General population studies do not as a rule differentiate responses in terms of moderate versus heavier drinking. Their value, like that of observational studies, is simply to establish that most people perceive drinking as an ordinary, enjoyable experience. Respondents in surveys in the U.S., Canada, and Sweden predominantly mention positive sensations and experiences associated with drinking (e.g., relaxation, sociability), with little mention of harm (Pernanen, 1991). In two Australian surveys, most respondents (54% in 1994) identified relaxation, stress reduction, and improved psychological well-being (grouped together) as benefits of drinking (Hall, 1996; Hall et al., 1992). In Finland, both student and general populations reported positive effects more often than negative (Mäkelä and Mustonen, 1988; Mäkelä and Simpura, 1985; Nyström, 1992). Likewise, in the U.K., the Mass-Observation Archive (1943, 1948) focused on commonplace positive experiences drinkers identified, such as taste, the mood alcohol engendered, and the ritual and social elements of drinking. Lowe (1994), analyzing the Mass-Observation Archive data together with surveys of adolescent drinkers and temporary abstainers, reported that people usually found drinking enjoyable.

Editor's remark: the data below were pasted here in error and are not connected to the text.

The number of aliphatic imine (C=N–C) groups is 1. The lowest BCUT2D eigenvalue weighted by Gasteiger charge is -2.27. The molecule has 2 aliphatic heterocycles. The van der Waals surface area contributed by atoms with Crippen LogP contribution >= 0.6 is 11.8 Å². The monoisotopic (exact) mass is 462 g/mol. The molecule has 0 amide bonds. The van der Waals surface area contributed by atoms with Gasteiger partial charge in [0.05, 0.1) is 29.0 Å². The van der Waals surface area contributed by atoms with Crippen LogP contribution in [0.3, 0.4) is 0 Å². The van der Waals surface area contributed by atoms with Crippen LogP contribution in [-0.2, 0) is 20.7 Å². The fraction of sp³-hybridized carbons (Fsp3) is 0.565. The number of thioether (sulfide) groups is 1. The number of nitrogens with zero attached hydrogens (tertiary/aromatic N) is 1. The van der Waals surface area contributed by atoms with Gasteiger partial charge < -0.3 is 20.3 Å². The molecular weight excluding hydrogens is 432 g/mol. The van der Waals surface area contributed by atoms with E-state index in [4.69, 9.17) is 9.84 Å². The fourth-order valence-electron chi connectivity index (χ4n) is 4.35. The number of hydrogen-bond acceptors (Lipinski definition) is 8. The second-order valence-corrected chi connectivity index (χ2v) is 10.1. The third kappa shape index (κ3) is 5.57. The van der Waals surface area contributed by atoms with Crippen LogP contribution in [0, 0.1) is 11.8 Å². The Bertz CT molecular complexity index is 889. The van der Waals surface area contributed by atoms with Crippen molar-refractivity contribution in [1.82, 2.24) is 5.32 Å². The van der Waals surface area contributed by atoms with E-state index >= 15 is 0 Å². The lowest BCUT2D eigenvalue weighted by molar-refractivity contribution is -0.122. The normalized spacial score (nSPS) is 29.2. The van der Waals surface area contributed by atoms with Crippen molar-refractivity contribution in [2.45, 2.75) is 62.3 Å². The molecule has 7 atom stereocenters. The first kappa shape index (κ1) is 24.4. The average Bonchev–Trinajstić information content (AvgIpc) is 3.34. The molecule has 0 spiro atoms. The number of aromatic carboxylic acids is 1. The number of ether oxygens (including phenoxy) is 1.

In surveys in the United States, respondents repeatedly report predominantly positive reactions to alcohol and reasons for imbibing. Cahalan (1970) found that the most common result of drinking reported by current drinkers was “felt happy and cheerful” (50% of male and 47% of female nonproblem drinkers). Roizen (1983) reported national survey data that 43 percent of adult male drinkers always/usually felt “friendly” when they drank (the most common effect; 70-80% of respondents mentioned at least one positive effect), compared with 8% who felt “aggressive” or 2% “sad.” Leigh and Stacy (1994) found among several groups of drinkers that, when asked about the effects of alcohol, drinkers list positive effects first and foremost. On the other hand, when the perceived general effects of drinking are detached from personal experience — as they were by Demers et al. (1996) in their study of “social representations” of drinking in Quebec — people do frequently cite harmful effects from drinking, but as “objective” assessments of drinking’s effects rather than based on their own drinking experiences.